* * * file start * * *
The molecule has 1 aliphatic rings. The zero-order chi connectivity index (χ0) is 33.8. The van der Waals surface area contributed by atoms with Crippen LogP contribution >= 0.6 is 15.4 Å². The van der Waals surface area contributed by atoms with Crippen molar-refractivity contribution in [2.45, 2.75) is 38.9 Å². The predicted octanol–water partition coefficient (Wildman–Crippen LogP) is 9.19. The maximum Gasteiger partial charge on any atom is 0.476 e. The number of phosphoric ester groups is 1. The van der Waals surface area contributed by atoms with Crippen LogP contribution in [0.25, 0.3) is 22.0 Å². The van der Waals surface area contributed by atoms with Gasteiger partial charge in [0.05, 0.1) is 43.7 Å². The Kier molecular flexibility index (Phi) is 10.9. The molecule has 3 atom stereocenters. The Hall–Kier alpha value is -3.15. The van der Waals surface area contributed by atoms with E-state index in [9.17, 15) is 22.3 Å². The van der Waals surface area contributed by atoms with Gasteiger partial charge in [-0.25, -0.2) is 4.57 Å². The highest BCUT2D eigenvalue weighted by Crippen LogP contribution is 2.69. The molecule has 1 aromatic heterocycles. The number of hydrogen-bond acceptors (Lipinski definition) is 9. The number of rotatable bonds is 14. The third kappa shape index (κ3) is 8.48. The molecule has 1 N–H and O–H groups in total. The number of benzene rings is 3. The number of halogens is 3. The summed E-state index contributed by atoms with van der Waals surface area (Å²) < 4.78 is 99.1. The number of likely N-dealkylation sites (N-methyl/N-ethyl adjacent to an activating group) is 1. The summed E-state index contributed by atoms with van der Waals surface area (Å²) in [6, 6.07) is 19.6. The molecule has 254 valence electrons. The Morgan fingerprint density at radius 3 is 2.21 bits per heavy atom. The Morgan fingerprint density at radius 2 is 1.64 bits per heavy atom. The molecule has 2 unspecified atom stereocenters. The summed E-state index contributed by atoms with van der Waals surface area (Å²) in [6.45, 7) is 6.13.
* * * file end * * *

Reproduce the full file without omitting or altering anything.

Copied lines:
The molecule has 1 aliphatic rings. The zero-order chi connectivity index (χ0) is 33.8. The van der Waals surface area contributed by atoms with Crippen LogP contribution >= 0.6 is 15.4 Å². The van der Waals surface area contributed by atoms with Crippen molar-refractivity contribution in [2.45, 2.75) is 38.9 Å². The predicted octanol–water partition coefficient (Wildman–Crippen LogP) is 9.19. The maximum Gasteiger partial charge on any atom is 0.476 e. The number of phosphoric ester groups is 1. The van der Waals surface area contributed by atoms with Crippen LogP contribution in [0.25, 0.3) is 22.0 Å². The van der Waals surface area contributed by atoms with Gasteiger partial charge in [0.05, 0.1) is 43.7 Å². The Kier molecular flexibility index (Phi) is 10.9. The molecule has 3 atom stereocenters. The Hall–Kier alpha value is -3.15. The van der Waals surface area contributed by atoms with E-state index in [9.17, 15) is 22.3 Å². The van der Waals surface area contributed by atoms with Gasteiger partial charge in [-0.25, -0.2) is 4.57 Å². The highest BCUT2D eigenvalue weighted by Crippen LogP contribution is 2.69. The molecule has 1 aromatic heterocycles. The number of hydrogen-bond acceptors (Lipinski definition) is 9. The number of rotatable bonds is 14. The third kappa shape index (κ3) is 8.48. The molecule has 1 N–H and O–H groups in total. The number of benzene rings is 3. The number of halogens is 3. The summed E-state index contributed by atoms with van der Waals surface area (Å²) < 4.78 is 99.1. The number of likely N-dealkylation sites (N-methyl/N-ethyl adjacent to an activating group) is 1. The summed E-state index contributed by atoms with van der Waals surface area (Å²) in [6, 6.07) is 19.6. The molecule has 254 valence electrons. The Morgan fingerprint density at radius 3 is 2.21 bits per heavy atom. The Morgan fingerprint density at radius 2 is 1.64 bits per heavy atom. The molecule has 2 unspecified atom stereocenters. The summed E-state index contributed by atoms with van der Waals surface area (Å²) in [6.45, 7) is 6.13.